By allowing ads to appear on this site, you support the local businesses who, in turn, support great journalism.
A look ahead: 2008 likely to be a year of renovations
Gainesville to revamp parking deck downtown, complete community centers
Placeholder Image
GAINESVILLE — In the coming months, Gainesville will see a new parking deck rising, and the revitalization of some of its recreation areas.

Of the projects city officials expect to undertake this year, the construction of a new, multilevel parking deck with about 420 spaces for the Georgia Mountains Center ranks high on the list.

Architect Steve Hill is working on the design for the new parking deck, and he will present the final plan to the City Council in the next few weeks, said Gainesville City Manager Bryan Shuler.

Hill has submitted at least two other designs for the new parking deck that will add about 200 parking spaces to the current parking deck. There were concerns though, when Hill’s designs called for the parking deck to extend over the entrance to the Georgia Mountains Center.

"So you would enter the mountains center from Main Street going under the second level of the parking deck," Shuler explained.

Some worried that the covered entrance would affect the aesthetics of the mountains center. But Shuler said the covered walkway may stay in the plan, because it maximizes the potential of the parking deck.

"If you did not add that addition on to it, you’d probably lose 40 or 50 parking spaces," Shuler said.

Previously, Hill said the construction of the deck would take about six months, and would cost about $6 million. The final cost estimate should come with the submission of the final design in the next few weeks.

If City Council gives Hill the go-ahead to look for a contractor for his new design, Shuler said construction on the new deck should begin by early April, but it could be sooner.

"It just depends on the bids and the process and finalizing the design plans," Shuler said.

Since the plan requires razing the old deck to build the new one in its place, the city will have to create a temporary parking area for use during the six months of demolition and construction. Work on the temporary lot could start as soon as February.

In August, the city purchased the Greater South Supply Co. property at 320 Maple St. When the city takes possession of the property in February, the building will be demolished to make room for a temporary lot with some 80 to 90 parking spaces.

"That’s not necessarily designed to be a long-term use of that property, but certainly minimally during the construction of the deck," Shuler said.

Also early this year, two major community center projects are expected to be completed.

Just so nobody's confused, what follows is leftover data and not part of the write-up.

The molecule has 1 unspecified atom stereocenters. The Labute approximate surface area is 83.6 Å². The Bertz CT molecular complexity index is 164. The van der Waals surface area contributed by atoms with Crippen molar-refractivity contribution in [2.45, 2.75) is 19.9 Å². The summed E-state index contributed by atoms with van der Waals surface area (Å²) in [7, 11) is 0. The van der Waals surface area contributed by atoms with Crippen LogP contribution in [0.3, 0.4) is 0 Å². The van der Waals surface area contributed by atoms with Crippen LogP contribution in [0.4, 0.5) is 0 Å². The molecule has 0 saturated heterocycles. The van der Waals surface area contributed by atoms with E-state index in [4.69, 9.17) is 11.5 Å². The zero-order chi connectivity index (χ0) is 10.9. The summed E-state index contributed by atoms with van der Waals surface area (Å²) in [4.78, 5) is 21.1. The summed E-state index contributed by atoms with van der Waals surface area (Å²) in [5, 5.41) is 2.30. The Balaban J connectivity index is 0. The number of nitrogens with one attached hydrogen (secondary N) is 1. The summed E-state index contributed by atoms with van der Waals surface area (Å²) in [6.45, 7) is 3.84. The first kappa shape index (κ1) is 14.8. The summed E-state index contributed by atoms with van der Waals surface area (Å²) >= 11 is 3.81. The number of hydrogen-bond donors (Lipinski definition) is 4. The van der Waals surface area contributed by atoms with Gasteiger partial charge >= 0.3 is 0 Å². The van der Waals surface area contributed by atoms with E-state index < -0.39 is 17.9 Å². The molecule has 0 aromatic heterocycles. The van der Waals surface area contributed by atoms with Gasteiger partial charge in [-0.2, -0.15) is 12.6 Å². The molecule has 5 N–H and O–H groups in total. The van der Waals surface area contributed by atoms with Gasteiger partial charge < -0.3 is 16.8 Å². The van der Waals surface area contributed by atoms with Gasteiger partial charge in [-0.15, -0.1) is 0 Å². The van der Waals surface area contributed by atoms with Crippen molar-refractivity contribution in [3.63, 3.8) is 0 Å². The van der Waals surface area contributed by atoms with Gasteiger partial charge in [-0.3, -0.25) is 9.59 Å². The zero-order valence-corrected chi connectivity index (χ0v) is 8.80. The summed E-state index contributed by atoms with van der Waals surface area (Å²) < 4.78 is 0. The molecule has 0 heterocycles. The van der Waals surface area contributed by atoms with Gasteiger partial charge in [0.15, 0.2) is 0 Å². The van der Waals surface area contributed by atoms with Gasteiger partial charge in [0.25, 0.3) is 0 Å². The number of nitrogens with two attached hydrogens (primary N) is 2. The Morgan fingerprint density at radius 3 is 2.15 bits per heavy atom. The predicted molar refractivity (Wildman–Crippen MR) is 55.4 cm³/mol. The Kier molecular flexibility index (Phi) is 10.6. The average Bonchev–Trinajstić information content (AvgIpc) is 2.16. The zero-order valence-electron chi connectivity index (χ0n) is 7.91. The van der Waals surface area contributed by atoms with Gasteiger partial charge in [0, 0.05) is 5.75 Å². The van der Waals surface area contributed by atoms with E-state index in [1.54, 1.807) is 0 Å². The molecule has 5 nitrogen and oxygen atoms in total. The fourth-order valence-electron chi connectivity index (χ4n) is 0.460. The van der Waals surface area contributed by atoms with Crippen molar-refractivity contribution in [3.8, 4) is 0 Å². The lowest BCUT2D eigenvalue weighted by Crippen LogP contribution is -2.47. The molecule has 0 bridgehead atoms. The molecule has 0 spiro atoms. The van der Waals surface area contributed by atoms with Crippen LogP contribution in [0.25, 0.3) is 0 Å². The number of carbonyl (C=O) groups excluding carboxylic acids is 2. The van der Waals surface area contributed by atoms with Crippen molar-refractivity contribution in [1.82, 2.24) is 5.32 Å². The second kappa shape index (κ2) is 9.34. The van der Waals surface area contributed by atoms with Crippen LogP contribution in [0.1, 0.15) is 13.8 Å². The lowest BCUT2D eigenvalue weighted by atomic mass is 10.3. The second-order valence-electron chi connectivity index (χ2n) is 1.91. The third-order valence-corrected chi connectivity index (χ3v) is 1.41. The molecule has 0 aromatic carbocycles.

The Frances Meadows Center should be finished in June or July, and Shuler said the Fair Street Neighborhood Center should be completed in spring. The Meadows center will feature a 10-lane, indoor competition pool; a four-lane, indoor therapy pool; an outdoor pool with spray fountains, slides and flowing current; an activity building with 10,400 square feet of meeting space plus a catering kitchen; and restrooms, locker rooms, so-called wet rooms and offices. The cost is in excess of some $16 million, and is funded by a special purpose local option sales tax approved in 1999.

The site plan for the Fair Street Center features a catering kitchen, outdoor terrace and a connection to a park. The roughly 4,300-square-foot
building will have space for receptions and for holding programs, family reunions and civic meetings. The Fair Street Center project cost some $740,000.

"Those are two of our most significant building sites," Shuler said.

And the restoration of an old swimming hole could give Gainesville residents a deeper enjoyment of Longwood Park this year.

Early this year, the city will begin restorative work on Longwood Cove at Longwood Park. The cove, which used to have enough water to support a boat dock, is so full of silt that one can walk across it, said Paul Krippner, project manager in the construction services division of Gainesville’s Public Utilities Department.

The silt has been blamed on construction projects at Lakeshore Mall and along John Morrow Parkway.

The city could choose a contractor for the project in the next couple of weeks. Krippner expects construction to begin at the park by mid-February.

The $2 million dredging project will include construction of a retaining wall and an extension of a trail from downtown Gainesville into Longwood Park.

The project should take a little more than three months to complete once work begins.

When it is complete, people will be able to access Longwood Park by boat, and they will be able to swim and fish from the park.

More of the city’s goals for 2008 will be discussed at a retreat in Brasstown Valley the first weekend of February.